Written by Mark Millar
Drawn by Frank Quitely 
Published by Image Comics

Here’s a new comic-book miniseries that I’ve been waiting for ever since I first heard about it last December, both because I find the concept intriguing and because Frank Quitley is one of my all-time favorite comic-book artists, especially when he draws superheroes, which I don’t think he does often enough. And while Mark Millar can be hit or miss at times, I discovered him and Quitley at the same time back when they were working on The Authority together, so I had good feelings about this series, and now it’s time to see if it lives up to the hype.


The book begins in Mexico in 1986, a year which I immediately recognized as significant from Millar’s previous work, as in Wanted that was the year the world’s supervillains defeated all of the superheroes and then wiped all memory of their existence for society, and it was the year Mr. Springfield, the world’s first and only superhuman, appeared in MPH. Sure enough, we quickly see that this book ties into MPH, as agents from America’s top-secret Department of Extra-Normal Operations tracking down a super-powered chimpanzee, and then we get a refresher on the international superhuman Cold War that ended when Reagan and Gorbachev signed an agreement to ban superhuman experiments in the 1980s.

Flashing forward to the present, we’re in South Korea where billionaire scientist Choon-He Chung holds a press conference to announce to the world that she’s discovered how to turn humans into superhumans (or “post-humans”) and intends to launch some kind of competition to find the most altruistic people who she can give superpowers to then save the world…or something. She mentions that she’s a forming a “rescue squad,” but how that will work remains to be seen. But although she’s supposedly the first person to figure out how to create superhumans, the final scene in South Africa shows that there’s already a rogue superhuman in the world, and that individual isn’t afraid to use his powers in the most terrifying of ways, ending this issue on an explosive cliffhanger.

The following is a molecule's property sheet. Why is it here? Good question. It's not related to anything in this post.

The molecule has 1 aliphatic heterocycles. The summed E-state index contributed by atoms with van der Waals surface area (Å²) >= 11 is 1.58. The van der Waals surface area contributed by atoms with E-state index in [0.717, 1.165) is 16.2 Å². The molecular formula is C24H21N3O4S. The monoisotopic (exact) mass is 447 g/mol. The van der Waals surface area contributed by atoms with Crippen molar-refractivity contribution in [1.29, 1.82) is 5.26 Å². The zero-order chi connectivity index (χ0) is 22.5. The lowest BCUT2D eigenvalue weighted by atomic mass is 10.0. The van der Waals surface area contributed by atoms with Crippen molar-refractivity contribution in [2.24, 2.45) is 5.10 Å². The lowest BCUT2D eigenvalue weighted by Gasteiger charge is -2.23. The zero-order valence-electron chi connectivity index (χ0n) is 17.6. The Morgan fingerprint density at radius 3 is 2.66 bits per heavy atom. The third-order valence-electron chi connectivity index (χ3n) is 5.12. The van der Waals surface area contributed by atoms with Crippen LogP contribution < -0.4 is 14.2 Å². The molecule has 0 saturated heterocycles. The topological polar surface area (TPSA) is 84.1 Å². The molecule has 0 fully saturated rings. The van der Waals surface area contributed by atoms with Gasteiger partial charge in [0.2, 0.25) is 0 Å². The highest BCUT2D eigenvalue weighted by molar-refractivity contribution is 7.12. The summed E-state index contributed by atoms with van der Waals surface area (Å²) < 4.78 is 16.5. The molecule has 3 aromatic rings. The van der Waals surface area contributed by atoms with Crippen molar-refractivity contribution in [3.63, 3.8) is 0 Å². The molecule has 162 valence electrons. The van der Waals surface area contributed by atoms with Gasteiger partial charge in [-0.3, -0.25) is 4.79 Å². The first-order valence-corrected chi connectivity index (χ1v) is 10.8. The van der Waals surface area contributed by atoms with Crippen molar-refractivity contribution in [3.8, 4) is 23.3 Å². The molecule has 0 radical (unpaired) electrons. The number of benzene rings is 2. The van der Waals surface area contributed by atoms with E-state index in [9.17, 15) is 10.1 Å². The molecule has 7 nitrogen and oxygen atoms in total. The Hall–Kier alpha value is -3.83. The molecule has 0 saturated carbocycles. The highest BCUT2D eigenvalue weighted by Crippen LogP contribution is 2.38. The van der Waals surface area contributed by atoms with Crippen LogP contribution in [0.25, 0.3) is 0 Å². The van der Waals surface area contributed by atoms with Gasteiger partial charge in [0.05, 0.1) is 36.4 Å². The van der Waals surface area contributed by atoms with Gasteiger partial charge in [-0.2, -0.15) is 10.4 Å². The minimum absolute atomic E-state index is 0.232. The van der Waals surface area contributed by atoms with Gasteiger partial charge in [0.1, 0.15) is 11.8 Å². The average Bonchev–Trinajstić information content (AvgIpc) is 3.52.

Well, I’m hooked, I can’t wait to see what happens next. If I’m going to single out a flaw it would be in Choon-He Chung’s dialog. Mark Millar tends to write all of his “genius” characters, from Ultimate Tony Stark and Reed Richards to Edison Crane, the same. They all tend to speak in a string of witty one-liners with an air of superiority, that doesn’t always sound particularly authentic. Would this brilliant Korean woman really be referencing Gotham City and Willy Wonka in her speech? It felt a bit forced to me.

As for the art, my only complaint there is that Quitely is only drawing this one issue. But I’ll take what I can get.

The Ambassadors feels like it’s going to be one wild ride, get on board now!


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